The Pentagon Has a New Common-Sense Acquisition Framework

COMMENTARY Defense

The Pentagon Has a New Common-Sense Acquisition Framework

Feb 3rd, 2020 2 min read
COMMENTARY BY
Maiya Clark

Research Assistant, Center for National Defense

Maiya is a research assistant in The Heritage Foundation’s Center for National Defense, focusing on defense industrial base issues.
The Department of Defense took a big step to streamline its notoriously burdensome procurement processes.  Kiyoshi Tanno / Getty Images

Key Takeaways

The new Adaptive Acquisition Framework brings better business practices into Department of Defense procurement.

Whether the Adaptive Acquisition Framework speeds things up will depend on the leaders who drive its execution.

Its creation is a positive sign that the Pentagon finally wants to bring some common sense into contracting.

Last week, the Department of Defense took a big step to streamline its notoriously burdensome procurement processes. 

Under Secretary of Defense for Acquisition and Sustainment Ellen Lord issued DoD Instruction 5000.02, which made her new Adaptive Acquisition Framework official policy. 

The Adaptive Acquisition Framework essentially breaks down the old, one-size-fits-all system of Defense Department procurement into six separate pathways: urgent operational needs; middle-tier acquisition; major capability acquisition; software; defense business systems; and services. 

The different pathways reflect the variety of defense contracts, which can range from last month’s record-breaking Virginia-class submarine contract—which will cost billions of dollars and will take years to complete—to contracts for products needed immediately, such as the mine-resistant, ambush-protected vehicles that had to be deployed in Iraq to protect soldiers from roadside bombings. Production of MRAPs, as they were called, surged from 82 vehicles a month in June 2007 to 1,300 vehicles a month by that December.  

The list of Department of Defense contracts announced just this Wednesday included contracts for new parts for Air Force F-16 fighter jets; engineering and technical services for Navy communications systems, and even chinstraps for Army advanced combat helmets. 

These contracts for vastly different goods and services, all operating on different timetables, used to be administered according to a single cumbersome acquisition framework, one designed to prevent program failures or over-budget projects. It involved a tedious series of phases, milestones, and reviews as projects progressed from development to production to operation.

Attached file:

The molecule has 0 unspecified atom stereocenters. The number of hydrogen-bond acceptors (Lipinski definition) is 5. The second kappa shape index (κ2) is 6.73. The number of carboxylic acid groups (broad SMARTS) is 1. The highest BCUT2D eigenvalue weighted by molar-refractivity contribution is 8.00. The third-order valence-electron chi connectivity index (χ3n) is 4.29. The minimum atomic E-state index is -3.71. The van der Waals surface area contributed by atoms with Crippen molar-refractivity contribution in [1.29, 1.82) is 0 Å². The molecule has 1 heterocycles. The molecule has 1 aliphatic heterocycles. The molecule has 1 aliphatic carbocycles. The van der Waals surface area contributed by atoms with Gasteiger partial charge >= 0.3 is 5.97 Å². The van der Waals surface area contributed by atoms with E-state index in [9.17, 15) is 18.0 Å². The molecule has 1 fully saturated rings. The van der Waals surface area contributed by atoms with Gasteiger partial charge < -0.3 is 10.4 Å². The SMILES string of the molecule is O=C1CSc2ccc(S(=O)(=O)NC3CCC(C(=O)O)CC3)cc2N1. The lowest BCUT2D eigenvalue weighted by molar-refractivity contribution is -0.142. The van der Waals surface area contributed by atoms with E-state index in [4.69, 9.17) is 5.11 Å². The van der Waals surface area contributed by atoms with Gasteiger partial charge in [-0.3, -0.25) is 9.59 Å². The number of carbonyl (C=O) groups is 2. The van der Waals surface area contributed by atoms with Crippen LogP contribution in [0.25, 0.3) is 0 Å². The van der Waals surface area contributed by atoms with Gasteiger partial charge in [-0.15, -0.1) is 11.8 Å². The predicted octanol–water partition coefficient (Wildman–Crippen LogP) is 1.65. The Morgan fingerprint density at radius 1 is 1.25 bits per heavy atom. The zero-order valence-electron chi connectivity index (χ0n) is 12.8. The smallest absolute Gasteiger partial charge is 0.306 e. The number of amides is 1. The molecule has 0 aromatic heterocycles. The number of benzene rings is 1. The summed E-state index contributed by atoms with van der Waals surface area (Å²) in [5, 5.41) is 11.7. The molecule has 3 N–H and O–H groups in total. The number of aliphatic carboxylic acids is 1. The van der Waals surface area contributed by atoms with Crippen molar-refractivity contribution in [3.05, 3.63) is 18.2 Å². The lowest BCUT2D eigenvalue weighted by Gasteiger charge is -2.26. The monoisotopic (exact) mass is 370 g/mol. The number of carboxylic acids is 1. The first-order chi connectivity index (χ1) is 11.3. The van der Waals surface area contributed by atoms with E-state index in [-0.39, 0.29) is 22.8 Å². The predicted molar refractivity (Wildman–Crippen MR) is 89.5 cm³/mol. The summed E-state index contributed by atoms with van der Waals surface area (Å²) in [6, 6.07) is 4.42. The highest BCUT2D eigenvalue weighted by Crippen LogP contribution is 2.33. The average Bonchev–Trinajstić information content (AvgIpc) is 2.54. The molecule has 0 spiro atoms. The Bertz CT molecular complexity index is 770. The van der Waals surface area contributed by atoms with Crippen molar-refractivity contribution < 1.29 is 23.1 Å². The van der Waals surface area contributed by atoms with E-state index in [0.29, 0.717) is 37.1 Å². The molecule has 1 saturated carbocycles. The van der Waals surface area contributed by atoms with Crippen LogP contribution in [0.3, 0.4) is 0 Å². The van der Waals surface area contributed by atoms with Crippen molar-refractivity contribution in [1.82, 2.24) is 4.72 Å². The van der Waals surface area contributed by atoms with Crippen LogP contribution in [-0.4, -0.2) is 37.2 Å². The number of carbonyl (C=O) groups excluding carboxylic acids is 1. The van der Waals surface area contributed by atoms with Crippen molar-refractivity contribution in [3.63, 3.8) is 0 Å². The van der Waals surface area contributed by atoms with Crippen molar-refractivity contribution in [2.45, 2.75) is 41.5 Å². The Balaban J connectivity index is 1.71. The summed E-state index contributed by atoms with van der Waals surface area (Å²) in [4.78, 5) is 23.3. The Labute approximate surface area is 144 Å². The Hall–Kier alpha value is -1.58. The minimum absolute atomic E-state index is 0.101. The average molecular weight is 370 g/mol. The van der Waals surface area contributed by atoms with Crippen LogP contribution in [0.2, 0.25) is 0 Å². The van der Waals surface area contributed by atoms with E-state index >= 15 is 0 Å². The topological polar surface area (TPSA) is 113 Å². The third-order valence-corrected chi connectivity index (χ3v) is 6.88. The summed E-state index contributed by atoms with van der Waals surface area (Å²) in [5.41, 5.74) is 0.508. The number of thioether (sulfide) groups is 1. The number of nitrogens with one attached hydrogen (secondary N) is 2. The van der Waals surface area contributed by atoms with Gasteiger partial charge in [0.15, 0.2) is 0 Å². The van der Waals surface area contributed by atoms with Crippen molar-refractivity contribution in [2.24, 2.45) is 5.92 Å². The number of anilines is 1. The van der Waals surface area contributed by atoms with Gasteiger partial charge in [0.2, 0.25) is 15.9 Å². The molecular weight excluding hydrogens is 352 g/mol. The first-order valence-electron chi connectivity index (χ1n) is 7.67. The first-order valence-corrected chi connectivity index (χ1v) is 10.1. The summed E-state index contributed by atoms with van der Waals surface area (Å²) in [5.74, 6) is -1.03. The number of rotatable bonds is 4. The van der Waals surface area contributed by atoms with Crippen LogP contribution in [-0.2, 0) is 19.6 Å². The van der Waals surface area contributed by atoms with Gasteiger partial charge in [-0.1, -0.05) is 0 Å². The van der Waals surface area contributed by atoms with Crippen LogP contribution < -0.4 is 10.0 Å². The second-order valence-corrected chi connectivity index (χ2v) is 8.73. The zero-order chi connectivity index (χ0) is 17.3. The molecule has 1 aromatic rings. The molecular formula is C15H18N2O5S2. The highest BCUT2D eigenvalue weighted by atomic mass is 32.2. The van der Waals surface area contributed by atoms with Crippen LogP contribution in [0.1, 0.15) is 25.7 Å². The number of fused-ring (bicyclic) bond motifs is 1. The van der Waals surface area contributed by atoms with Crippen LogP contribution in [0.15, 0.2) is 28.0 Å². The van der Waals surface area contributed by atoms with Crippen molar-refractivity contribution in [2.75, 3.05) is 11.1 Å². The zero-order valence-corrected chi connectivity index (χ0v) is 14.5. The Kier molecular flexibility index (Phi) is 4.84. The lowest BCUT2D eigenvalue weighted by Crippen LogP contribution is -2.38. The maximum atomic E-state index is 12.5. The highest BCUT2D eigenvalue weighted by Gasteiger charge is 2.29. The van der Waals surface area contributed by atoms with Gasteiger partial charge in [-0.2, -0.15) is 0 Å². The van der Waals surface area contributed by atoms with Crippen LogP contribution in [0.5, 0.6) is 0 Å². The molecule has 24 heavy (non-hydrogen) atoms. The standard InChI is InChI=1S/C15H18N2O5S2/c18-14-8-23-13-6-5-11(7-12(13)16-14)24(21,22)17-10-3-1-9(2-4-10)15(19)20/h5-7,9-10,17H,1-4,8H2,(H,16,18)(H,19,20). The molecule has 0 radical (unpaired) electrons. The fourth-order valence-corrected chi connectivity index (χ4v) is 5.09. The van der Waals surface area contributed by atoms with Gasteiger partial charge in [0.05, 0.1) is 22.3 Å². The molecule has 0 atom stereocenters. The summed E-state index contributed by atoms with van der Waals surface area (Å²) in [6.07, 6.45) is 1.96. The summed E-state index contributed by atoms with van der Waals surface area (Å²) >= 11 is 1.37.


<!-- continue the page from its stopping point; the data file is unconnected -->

This system worked well for long-term projects and big-ticket items, such as a new class of submarines. But it didn’t make sense for many contracts, especially those for services and software. 

Now, contract administrators in the Department of Defense can choose the best pathway for their procurement project, each with rules and steps more adapted to the nature of the good or service being procured. 

The new software pathway is particularly important to defense software solutions. Software is often developed cyclically: it is created, then tested by users, whose feedback then is incorporated into a new version, which itself is then tested by users. The traditional system didn’t accommodate this process very well, but the new software procurement pathway has this cycle built in. 

When asked the benefits of her proposal, Lord referred specifically to the huge progress on software acquisition: “What we are enabling the industry base to do is really use modern software practices with a contract vehicle that reflects that, that doesn’t constrain them.”

The new Adaptive Acquisition Framework brings better business practices into Department of Defense procurement, which can only help the Pentagon’s relationship with industry. The change hopefully will bring higher-quality goods and services to the department, faster and more efficiently. 

Whether the Adaptive Acquisition Framework speeds things up will depend on the leaders who drive its execution. Either way, its creation is a positive sign that the Pentagon finally wants to bring some common sense into contracting.

This piece originally appeared in The Daily Signal on 1/31/20